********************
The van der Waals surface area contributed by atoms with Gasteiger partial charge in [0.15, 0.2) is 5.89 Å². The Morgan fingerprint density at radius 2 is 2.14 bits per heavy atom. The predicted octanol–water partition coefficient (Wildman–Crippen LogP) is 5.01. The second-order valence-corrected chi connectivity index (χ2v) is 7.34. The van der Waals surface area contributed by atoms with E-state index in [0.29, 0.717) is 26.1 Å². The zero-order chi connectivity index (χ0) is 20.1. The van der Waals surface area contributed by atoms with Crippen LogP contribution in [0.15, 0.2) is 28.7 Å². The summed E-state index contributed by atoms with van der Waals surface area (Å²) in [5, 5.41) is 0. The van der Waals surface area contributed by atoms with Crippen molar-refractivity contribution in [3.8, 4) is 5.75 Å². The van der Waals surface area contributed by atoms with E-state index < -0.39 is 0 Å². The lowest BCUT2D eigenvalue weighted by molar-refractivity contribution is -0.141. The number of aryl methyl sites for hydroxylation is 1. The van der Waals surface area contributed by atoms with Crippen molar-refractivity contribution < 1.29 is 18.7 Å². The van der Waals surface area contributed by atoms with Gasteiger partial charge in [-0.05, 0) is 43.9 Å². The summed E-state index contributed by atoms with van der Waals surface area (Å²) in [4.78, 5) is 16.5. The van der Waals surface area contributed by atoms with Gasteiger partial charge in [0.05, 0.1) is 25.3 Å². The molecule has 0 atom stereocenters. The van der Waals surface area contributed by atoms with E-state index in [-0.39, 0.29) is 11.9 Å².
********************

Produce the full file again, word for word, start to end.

The van der Waals surface area contributed by atoms with Gasteiger partial charge in [0.15, 0.2) is 5.89 Å². The Morgan fingerprint density at radius 2 is 2.14 bits per heavy atom. The predicted octanol–water partition coefficient (Wildman–Crippen LogP) is 5.01. The second-order valence-corrected chi connectivity index (χ2v) is 7.34. The van der Waals surface area contributed by atoms with E-state index in [0.29, 0.717) is 26.1 Å². The zero-order chi connectivity index (χ0) is 20.1. The van der Waals surface area contributed by atoms with Crippen LogP contribution in [0.15, 0.2) is 28.7 Å². The summed E-state index contributed by atoms with van der Waals surface area (Å²) in [5, 5.41) is 0. The van der Waals surface area contributed by atoms with Crippen molar-refractivity contribution in [3.8, 4) is 5.75 Å². The van der Waals surface area contributed by atoms with E-state index < -0.39 is 0 Å². The lowest BCUT2D eigenvalue weighted by molar-refractivity contribution is -0.141. The number of aryl methyl sites for hydroxylation is 1. The van der Waals surface area contributed by atoms with Crippen molar-refractivity contribution < 1.29 is 18.7 Å². The van der Waals surface area contributed by atoms with Gasteiger partial charge in [-0.05, 0) is 43.9 Å². The summed E-state index contributed by atoms with van der Waals surface area (Å²) in [4.78, 5) is 16.5. The van der Waals surface area contributed by atoms with Gasteiger partial charge in [0.05, 0.1) is 25.3 Å². The molecule has 0 atom stereocenters. The van der Waals surface area contributed by atoms with E-state index in [-0.39, 0.29) is 11.9 Å².